Delaware County Cooperative Extension

Fall Weed Control Considerations

Fall Weed Control Considerations
Brian C. Pugh, NE Area Agronomy Specialist

Its time to consider fall weed control on pastures that may have become infested with cool season species such as musk thistle, buttercup, red sorrel and curly dock. Every spring and summer, Extension offices receive calls from livestock producers asking us how to get rid of these weeds. Usually when we receive the call, the cool season plants are already at the flowering stage and are expensive and difficult to control. Our best advice at that time is to mow or spray these plants to keep them from going to seed and then treat those pastures the following fall or spring with an herbicide when they are easier to control.

Buttercup
Buttercups are a problem in cool-season grass pastures and easily recognized in early spring by their bright yellow flowers. There are several species of buttercups but all of them tend to emerge in the fall and overwinter as low growing plants (rosettes) that send up stems and then flower in late spring. They are more difficult to control when they are in the flowering stage and producers who have observed them growing in their fields this past spring should consider a late fall herbicide application or a February or March herbicide application. These plants are a lot easier to control during these time periods.
Herbicide applications that work well on buttercups in the rosette stage include; 2,4-D or 2,4-D + Dicamba. After stem growth begins in spring, applications of Grazon, Cimarron max, or Cimarron maybe required.

Dock
Red sorrel, smooth dock and curly dock are three cool season plants that are in the same family and are collectively called sour dock by many producers. These plants tend to be problems in moist pasture situations and are extremely difficult to control when they send up their stems in the spring and begin to produce seeds. They tend to go un-noticed until seed head formation begins but by then, it is usually too late for chemical control. The best times to spray these plants are in November or early March on a day when daytime temperatures are expected to be above 60 degrees. Herbicides that work well during these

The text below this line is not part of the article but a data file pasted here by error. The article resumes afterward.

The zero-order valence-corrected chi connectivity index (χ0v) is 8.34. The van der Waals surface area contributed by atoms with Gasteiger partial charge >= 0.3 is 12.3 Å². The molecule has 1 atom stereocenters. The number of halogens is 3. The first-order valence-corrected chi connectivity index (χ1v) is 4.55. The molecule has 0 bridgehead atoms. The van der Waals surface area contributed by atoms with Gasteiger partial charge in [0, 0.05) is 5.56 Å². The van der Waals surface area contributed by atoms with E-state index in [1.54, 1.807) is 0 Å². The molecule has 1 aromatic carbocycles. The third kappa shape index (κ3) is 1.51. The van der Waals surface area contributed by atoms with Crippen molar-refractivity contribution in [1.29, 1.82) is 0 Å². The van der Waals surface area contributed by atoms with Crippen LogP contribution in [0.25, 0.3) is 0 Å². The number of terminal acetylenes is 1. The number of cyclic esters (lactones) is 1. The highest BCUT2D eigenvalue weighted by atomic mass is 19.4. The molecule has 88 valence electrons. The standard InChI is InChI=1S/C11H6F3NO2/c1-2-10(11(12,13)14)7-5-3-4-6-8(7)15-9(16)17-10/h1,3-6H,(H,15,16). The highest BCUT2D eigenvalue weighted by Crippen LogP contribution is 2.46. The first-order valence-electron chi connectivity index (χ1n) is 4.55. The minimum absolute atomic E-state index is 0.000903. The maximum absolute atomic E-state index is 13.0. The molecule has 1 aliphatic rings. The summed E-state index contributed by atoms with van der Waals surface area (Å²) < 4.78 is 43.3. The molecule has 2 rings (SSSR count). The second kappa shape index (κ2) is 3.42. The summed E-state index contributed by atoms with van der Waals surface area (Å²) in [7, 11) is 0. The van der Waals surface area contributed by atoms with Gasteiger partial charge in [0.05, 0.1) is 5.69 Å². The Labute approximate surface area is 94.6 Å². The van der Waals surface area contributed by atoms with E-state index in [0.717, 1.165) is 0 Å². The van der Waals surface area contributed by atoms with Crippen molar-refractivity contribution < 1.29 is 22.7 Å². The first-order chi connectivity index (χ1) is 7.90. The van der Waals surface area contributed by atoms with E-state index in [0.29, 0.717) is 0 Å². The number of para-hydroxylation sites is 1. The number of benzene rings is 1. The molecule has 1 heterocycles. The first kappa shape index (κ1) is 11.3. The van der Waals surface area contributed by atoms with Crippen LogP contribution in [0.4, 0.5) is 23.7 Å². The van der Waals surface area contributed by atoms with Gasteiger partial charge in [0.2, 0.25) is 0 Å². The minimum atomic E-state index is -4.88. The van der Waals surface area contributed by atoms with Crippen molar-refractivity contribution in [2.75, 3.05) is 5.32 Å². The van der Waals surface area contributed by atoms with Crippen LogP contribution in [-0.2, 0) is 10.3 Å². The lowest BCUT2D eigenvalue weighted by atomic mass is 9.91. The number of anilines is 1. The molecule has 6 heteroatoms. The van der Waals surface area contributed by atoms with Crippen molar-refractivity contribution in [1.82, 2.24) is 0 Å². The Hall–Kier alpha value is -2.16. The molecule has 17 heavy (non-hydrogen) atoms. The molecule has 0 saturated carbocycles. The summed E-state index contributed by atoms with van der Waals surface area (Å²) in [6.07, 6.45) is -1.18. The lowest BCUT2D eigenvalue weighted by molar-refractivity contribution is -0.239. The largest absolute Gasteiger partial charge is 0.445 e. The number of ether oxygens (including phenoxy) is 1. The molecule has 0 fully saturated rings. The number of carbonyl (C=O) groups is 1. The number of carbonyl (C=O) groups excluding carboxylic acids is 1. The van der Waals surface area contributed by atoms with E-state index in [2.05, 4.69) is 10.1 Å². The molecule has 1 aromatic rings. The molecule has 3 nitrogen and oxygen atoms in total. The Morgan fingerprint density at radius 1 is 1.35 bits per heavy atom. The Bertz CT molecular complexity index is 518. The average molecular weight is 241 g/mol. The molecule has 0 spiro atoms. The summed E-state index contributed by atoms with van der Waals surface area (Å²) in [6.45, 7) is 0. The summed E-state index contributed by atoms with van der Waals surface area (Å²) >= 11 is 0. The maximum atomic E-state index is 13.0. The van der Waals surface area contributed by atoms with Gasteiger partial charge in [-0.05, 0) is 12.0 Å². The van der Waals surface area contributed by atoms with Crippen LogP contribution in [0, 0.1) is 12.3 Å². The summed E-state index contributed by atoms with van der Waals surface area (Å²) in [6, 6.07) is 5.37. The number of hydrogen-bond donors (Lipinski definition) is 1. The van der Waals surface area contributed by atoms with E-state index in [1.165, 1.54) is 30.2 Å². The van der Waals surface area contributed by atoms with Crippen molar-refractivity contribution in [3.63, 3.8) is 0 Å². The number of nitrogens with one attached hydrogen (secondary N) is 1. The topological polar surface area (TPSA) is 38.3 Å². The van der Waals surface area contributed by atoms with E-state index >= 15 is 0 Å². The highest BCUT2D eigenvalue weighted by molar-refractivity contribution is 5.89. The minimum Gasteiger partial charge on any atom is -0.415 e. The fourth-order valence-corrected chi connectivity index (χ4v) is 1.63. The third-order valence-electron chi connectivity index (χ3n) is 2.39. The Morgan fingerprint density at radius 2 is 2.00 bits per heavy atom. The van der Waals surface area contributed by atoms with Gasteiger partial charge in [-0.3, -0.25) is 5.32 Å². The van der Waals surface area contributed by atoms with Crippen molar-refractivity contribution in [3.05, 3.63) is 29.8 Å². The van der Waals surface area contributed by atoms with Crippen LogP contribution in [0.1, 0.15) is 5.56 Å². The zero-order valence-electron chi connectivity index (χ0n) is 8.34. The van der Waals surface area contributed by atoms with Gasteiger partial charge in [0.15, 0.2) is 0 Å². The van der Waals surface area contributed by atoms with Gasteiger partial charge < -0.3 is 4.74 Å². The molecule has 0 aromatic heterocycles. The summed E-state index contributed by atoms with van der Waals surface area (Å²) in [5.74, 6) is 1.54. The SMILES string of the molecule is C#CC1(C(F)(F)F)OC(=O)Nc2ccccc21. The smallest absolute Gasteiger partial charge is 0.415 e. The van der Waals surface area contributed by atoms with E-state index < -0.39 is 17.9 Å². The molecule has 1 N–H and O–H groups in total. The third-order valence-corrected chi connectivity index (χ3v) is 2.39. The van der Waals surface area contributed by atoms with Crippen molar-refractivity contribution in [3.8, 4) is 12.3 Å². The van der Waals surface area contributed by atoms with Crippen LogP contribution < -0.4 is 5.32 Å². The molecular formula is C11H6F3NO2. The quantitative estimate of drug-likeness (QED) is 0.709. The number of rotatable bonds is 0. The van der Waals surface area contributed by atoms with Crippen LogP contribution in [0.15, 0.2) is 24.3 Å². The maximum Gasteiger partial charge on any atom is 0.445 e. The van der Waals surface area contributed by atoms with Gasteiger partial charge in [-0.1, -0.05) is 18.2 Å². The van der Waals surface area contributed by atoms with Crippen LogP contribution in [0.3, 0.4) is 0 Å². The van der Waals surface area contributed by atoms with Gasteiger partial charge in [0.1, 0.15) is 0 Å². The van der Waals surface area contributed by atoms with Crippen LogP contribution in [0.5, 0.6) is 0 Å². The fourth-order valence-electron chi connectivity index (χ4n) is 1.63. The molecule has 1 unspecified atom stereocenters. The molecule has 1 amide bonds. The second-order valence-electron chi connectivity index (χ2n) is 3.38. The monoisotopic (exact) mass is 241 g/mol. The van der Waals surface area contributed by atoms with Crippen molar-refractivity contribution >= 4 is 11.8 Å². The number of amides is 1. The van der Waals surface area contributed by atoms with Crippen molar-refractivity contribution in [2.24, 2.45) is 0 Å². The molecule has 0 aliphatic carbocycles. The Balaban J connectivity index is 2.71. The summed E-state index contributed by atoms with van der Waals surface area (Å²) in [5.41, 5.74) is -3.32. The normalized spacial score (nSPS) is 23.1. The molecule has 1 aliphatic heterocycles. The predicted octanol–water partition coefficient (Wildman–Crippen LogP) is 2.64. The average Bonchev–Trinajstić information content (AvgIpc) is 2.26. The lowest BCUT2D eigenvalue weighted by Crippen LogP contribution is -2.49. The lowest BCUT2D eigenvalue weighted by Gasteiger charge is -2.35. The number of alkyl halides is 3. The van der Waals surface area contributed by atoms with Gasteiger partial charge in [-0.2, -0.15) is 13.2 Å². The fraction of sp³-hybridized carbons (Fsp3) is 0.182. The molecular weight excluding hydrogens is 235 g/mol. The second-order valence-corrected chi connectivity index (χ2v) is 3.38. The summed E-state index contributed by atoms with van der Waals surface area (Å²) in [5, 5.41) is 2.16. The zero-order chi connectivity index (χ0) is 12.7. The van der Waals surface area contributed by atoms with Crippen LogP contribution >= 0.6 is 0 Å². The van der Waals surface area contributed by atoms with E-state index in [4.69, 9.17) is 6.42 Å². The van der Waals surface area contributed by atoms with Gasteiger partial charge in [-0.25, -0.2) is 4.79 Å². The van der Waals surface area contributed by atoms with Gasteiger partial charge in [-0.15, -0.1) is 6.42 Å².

two time periods include; 2,4-D, 2,4-D + Dicamba, Grazon next, Grazon P+D, and Cimarron Max. Red sorrel will require a selection of the latter three, stronger herbicides.

Thistles
Thistles are also a cool season weed that can become problematic in spring pastures. There are several species of cool season thistles that inhabit Oklahoma pasture with two of the worst being musk thistle and scotch thistle. These two thistles are considered noxious weeds and should be controlled when identified growing in a pasture. Most of the thistles that grow in Oklahoma pastures will emerge in the fall and overwinter in the rosette stage until late spring when they send up a stalk and initiate flower and seed production. These weeds are easy to control prior to the formation of these stalks but become harder
to control the closer they get to flowering.
Herbicides that work well on thistles when they are in the rosette stage include 2,4-D, Grazon next, Grazon P+D, Cimarron Max, and 2,4-D + Dicamba. The best times to spray these plants are in November or early March on a day when daytime temperatures are expected to be above 60 degrees.

Cool season broadleaf weeds by their nature all tend to be easier to control when they are young and prior to their seed head development. It is easy for these weeds to go un-noticed during the winter and spring only to become a problem in late spring when they send up there reproductive stems and flowers.
Producers, who have had problems with these weeds in their pastures in the past, should consider checking pastures for these winter weeds in Late October and Early November. If large populations are observed, plans should be made to spray these weeds in November or March when the plants are easy to kill. You local county extension office will be able to help you with plant identification and recommend the chemical control option and application rate that will work best for your management system.

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